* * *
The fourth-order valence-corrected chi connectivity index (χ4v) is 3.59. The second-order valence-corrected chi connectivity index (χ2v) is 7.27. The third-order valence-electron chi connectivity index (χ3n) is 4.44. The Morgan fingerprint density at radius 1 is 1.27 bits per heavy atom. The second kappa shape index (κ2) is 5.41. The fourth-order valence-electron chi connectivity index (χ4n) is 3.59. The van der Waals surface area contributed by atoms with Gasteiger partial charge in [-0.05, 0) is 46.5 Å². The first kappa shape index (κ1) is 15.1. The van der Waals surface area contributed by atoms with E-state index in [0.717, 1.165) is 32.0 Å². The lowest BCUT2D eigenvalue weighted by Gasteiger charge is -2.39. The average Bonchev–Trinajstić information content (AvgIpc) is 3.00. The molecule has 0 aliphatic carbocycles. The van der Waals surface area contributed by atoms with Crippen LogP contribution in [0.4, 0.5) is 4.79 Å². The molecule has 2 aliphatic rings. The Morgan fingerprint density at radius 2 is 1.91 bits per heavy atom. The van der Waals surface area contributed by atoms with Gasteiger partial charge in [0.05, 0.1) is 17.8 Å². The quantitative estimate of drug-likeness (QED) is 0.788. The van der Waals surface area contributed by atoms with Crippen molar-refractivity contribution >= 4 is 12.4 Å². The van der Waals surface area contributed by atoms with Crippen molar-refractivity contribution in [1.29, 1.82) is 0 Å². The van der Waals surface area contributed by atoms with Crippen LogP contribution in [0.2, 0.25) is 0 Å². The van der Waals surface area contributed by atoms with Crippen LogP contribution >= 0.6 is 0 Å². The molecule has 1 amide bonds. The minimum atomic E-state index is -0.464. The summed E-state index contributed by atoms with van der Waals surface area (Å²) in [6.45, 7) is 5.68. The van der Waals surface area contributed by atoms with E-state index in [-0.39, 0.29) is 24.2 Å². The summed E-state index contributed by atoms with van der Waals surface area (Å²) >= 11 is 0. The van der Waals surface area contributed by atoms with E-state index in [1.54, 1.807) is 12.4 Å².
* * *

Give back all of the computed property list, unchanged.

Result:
The fourth-order valence-corrected chi connectivity index (χ4v) is 3.59. The second-order valence-corrected chi connectivity index (χ2v) is 7.27. The third-order valence-electron chi connectivity index (χ3n) is 4.44. The Morgan fingerprint density at radius 1 is 1.27 bits per heavy atom. The second kappa shape index (κ2) is 5.41. The fourth-order valence-electron chi connectivity index (χ4n) is 3.59. The van der Waals surface area contributed by atoms with Gasteiger partial charge in [-0.05, 0) is 46.5 Å². The first kappa shape index (κ1) is 15.1. The van der Waals surface area contributed by atoms with E-state index in [0.717, 1.165) is 32.0 Å². The lowest BCUT2D eigenvalue weighted by Gasteiger charge is -2.39. The average Bonchev–Trinajstić information content (AvgIpc) is 3.00. The molecule has 0 aliphatic carbocycles. The van der Waals surface area contributed by atoms with Crippen LogP contribution in [0.4, 0.5) is 4.79 Å². The molecule has 2 aliphatic rings. The Morgan fingerprint density at radius 2 is 1.91 bits per heavy atom. The van der Waals surface area contributed by atoms with Gasteiger partial charge in [0.05, 0.1) is 17.8 Å². The quantitative estimate of drug-likeness (QED) is 0.788. The van der Waals surface area contributed by atoms with Crippen molar-refractivity contribution >= 4 is 12.4 Å². The van der Waals surface area contributed by atoms with Crippen molar-refractivity contribution in [1.29, 1.82) is 0 Å². The van der Waals surface area contributed by atoms with Crippen LogP contribution in [0.2, 0.25) is 0 Å². The van der Waals surface area contributed by atoms with Crippen LogP contribution >= 0.6 is 0 Å². The molecule has 1 amide bonds. The minimum atomic E-state index is -0.464. The summed E-state index contributed by atoms with van der Waals surface area (Å²) in [6.45, 7) is 5.68. The van der Waals surface area contributed by atoms with E-state index in [-0.39, 0.29) is 24.2 Å². The summed E-state index contributed by atoms with van der Waals surface area (Å²) >= 11 is 0. The van der Waals surface area contributed by atoms with E-state index in [1.54, 1.807) is 12.4 Å².